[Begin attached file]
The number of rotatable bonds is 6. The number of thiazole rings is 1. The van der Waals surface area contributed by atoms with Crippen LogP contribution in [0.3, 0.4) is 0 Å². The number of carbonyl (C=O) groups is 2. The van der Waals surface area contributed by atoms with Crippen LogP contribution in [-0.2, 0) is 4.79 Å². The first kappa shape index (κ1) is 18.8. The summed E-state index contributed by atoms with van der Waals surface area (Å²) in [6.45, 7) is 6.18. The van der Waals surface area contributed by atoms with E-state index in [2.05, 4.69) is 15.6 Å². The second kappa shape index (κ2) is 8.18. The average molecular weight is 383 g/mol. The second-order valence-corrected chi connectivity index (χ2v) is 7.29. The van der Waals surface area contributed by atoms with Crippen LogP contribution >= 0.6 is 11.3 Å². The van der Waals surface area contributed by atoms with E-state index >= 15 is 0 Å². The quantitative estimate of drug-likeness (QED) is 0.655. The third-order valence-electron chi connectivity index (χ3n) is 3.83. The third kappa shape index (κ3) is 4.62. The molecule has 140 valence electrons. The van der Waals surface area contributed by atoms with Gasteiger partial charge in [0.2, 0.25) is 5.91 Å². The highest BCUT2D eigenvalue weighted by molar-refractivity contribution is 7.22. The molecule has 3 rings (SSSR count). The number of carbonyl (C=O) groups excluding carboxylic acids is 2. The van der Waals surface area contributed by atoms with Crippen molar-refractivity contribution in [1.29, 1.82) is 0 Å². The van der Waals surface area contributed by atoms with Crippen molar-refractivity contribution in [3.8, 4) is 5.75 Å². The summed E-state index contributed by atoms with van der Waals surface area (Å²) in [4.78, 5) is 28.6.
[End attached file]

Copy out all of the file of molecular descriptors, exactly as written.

The number of rotatable bonds is 6. The number of thiazole rings is 1. The van der Waals surface area contributed by atoms with Crippen LogP contribution in [0.3, 0.4) is 0 Å². The number of carbonyl (C=O) groups is 2. The van der Waals surface area contributed by atoms with Crippen LogP contribution in [-0.2, 0) is 4.79 Å². The first kappa shape index (κ1) is 18.8. The summed E-state index contributed by atoms with van der Waals surface area (Å²) in [6.45, 7) is 6.18. The van der Waals surface area contributed by atoms with E-state index in [2.05, 4.69) is 15.6 Å². The second kappa shape index (κ2) is 8.18. The average molecular weight is 383 g/mol. The second-order valence-corrected chi connectivity index (χ2v) is 7.29. The van der Waals surface area contributed by atoms with Crippen LogP contribution >= 0.6 is 11.3 Å². The van der Waals surface area contributed by atoms with E-state index >= 15 is 0 Å². The quantitative estimate of drug-likeness (QED) is 0.655. The third-order valence-electron chi connectivity index (χ3n) is 3.83. The third kappa shape index (κ3) is 4.62. The molecule has 140 valence electrons. The van der Waals surface area contributed by atoms with Gasteiger partial charge in [0.2, 0.25) is 5.91 Å². The highest BCUT2D eigenvalue weighted by molar-refractivity contribution is 7.22. The molecule has 3 rings (SSSR count). The number of carbonyl (C=O) groups excluding carboxylic acids is 2. The van der Waals surface area contributed by atoms with Crippen molar-refractivity contribution in [1.29, 1.82) is 0 Å². The van der Waals surface area contributed by atoms with Crippen molar-refractivity contribution in [3.8, 4) is 5.75 Å². The summed E-state index contributed by atoms with van der Waals surface area (Å²) in [4.78, 5) is 28.6.